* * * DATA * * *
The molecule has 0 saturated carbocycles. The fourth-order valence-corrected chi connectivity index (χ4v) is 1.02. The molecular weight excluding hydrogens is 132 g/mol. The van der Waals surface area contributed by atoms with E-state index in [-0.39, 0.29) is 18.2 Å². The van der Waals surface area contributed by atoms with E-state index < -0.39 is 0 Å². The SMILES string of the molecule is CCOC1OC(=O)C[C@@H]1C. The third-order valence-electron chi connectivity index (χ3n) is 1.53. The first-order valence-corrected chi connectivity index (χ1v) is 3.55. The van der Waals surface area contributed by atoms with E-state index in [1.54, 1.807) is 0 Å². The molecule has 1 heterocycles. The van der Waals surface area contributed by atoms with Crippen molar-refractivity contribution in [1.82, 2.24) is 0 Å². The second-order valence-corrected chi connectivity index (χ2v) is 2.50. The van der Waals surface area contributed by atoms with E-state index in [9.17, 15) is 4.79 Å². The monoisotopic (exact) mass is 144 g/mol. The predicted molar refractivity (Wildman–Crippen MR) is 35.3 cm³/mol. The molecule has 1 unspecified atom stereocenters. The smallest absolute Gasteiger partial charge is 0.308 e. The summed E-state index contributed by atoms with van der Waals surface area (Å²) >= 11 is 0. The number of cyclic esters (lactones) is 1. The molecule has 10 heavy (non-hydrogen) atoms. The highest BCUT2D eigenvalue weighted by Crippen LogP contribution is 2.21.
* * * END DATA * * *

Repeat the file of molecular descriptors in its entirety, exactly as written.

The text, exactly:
The molecule has 0 saturated carbocycles. The fourth-order valence-corrected chi connectivity index (χ4v) is 1.02. The molecular weight excluding hydrogens is 132 g/mol. The van der Waals surface area contributed by atoms with E-state index in [-0.39, 0.29) is 18.2 Å². The van der Waals surface area contributed by atoms with E-state index < -0.39 is 0 Å². The SMILES string of the molecule is CCOC1OC(=O)C[C@@H]1C. The third-order valence-electron chi connectivity index (χ3n) is 1.53. The first-order valence-corrected chi connectivity index (χ1v) is 3.55. The van der Waals surface area contributed by atoms with E-state index in [1.54, 1.807) is 0 Å². The molecule has 1 heterocycles. The van der Waals surface area contributed by atoms with Crippen molar-refractivity contribution in [1.82, 2.24) is 0 Å². The second-order valence-corrected chi connectivity index (χ2v) is 2.50. The van der Waals surface area contributed by atoms with E-state index in [9.17, 15) is 4.79 Å². The monoisotopic (exact) mass is 144 g/mol. The predicted molar refractivity (Wildman–Crippen MR) is 35.3 cm³/mol. The molecule has 1 unspecified atom stereocenters. The smallest absolute Gasteiger partial charge is 0.308 e. The summed E-state index contributed by atoms with van der Waals surface area (Å²) >= 11 is 0. The number of cyclic esters (lactones) is 1. The molecule has 10 heavy (non-hydrogen) atoms. The highest BCUT2D eigenvalue weighted by Crippen LogP contribution is 2.21.